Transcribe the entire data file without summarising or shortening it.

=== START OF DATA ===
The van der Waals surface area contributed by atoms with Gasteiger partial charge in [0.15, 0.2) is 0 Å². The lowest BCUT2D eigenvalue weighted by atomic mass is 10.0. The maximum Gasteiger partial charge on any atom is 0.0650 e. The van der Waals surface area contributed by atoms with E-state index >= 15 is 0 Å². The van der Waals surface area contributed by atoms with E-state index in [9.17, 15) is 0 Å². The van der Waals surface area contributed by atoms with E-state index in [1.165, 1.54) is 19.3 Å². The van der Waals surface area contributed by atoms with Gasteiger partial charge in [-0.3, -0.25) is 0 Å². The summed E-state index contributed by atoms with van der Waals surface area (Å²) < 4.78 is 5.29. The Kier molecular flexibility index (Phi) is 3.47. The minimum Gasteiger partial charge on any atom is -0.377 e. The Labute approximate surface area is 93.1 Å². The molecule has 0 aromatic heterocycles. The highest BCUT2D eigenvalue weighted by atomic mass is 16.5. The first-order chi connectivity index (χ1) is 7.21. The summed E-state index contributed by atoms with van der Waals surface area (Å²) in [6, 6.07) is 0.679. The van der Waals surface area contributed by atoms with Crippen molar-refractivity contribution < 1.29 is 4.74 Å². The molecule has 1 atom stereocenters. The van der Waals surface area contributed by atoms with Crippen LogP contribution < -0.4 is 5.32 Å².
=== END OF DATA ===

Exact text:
The van der Waals surface area contributed by atoms with Gasteiger partial charge in [0.15, 0.2) is 0 Å². The lowest BCUT2D eigenvalue weighted by atomic mass is 10.0. The maximum Gasteiger partial charge on any atom is 0.0650 e. The van der Waals surface area contributed by atoms with E-state index >= 15 is 0 Å². The van der Waals surface area contributed by atoms with E-state index in [9.17, 15) is 0 Å². The van der Waals surface area contributed by atoms with E-state index in [1.165, 1.54) is 19.3 Å². The van der Waals surface area contributed by atoms with Gasteiger partial charge in [-0.3, -0.25) is 0 Å². The summed E-state index contributed by atoms with van der Waals surface area (Å²) < 4.78 is 5.29. The Kier molecular flexibility index (Phi) is 3.47. The minimum Gasteiger partial charge on any atom is -0.377 e. The Labute approximate surface area is 93.1 Å². The molecule has 0 aromatic heterocycles. The highest BCUT2D eigenvalue weighted by atomic mass is 16.5. The first-order chi connectivity index (χ1) is 7.21. The summed E-state index contributed by atoms with van der Waals surface area (Å²) in [6, 6.07) is 0.679. The van der Waals surface area contributed by atoms with Crippen molar-refractivity contribution < 1.29 is 4.74 Å². The molecule has 1 atom stereocenters. The van der Waals surface area contributed by atoms with Crippen LogP contribution < -0.4 is 5.32 Å².